How to Sell Your Automotive Distribution Business—An Insider’s Perspective



I left my first stint in investment banking for the less glamorous world of automotive equipment distribution.

Going from suits and boardrooms to jeans and paint booth pits was quite a transition, but it helped me realize what more and more people are finding out: the path to wealth is often found in owning a blue collar, service-oriented business, and then eventually selling that business. But if you’re reading this, there’s a good chance you already know that.


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In my case, the catalyst to leave investment banking was to join my family’s 30-year-old automotive equipment company following a strategic buyer’s interest in purchasing the business. I loved the idea of working with my family, and it was a truly great experience.


At the time, I felt my banking experience would be helpful in the sales process and I would like to experience it firsthand, which is also how I got back into banking. But until that initial acquisition interest, my family had not fully realized how valuable our company would appear to outside buyers.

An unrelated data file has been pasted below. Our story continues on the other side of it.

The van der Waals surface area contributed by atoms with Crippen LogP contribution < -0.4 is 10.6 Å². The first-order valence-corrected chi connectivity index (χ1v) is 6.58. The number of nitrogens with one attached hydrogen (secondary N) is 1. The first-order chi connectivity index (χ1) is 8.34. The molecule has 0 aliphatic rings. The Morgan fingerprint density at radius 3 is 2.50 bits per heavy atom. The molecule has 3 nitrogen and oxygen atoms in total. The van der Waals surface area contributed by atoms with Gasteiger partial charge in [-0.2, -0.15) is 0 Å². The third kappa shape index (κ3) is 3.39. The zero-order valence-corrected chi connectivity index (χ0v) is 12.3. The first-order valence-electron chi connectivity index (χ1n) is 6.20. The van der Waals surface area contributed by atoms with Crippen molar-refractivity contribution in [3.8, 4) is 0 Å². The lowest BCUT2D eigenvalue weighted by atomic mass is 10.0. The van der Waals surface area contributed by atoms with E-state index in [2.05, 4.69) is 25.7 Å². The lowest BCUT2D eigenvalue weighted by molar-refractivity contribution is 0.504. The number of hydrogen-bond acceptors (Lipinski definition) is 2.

In fact, it was such a niche business that selling had never become a serious discussion. After all, who would buy a business in an industry that 99% of the country has never thought about? Spoiler alert: There was a ton of interest from all sorts of potential buyers.


Distribution is sometimes overlooked as the key cog it is in the automotive aftermarket ecosystem.


Whether you sell coatings and parts, paint booths and frame machines, or alignment equipment and compressors, you’re vital to the success of your customers. They rely on you to help them make money, plain and simple. Now, with massive levels of consolidation among your customers—be they collision repair centers, tire stores or car dealerships—you’re at a bit of a crossroads yourself. As your customers get bigger and more sophisticated, they expect you to…


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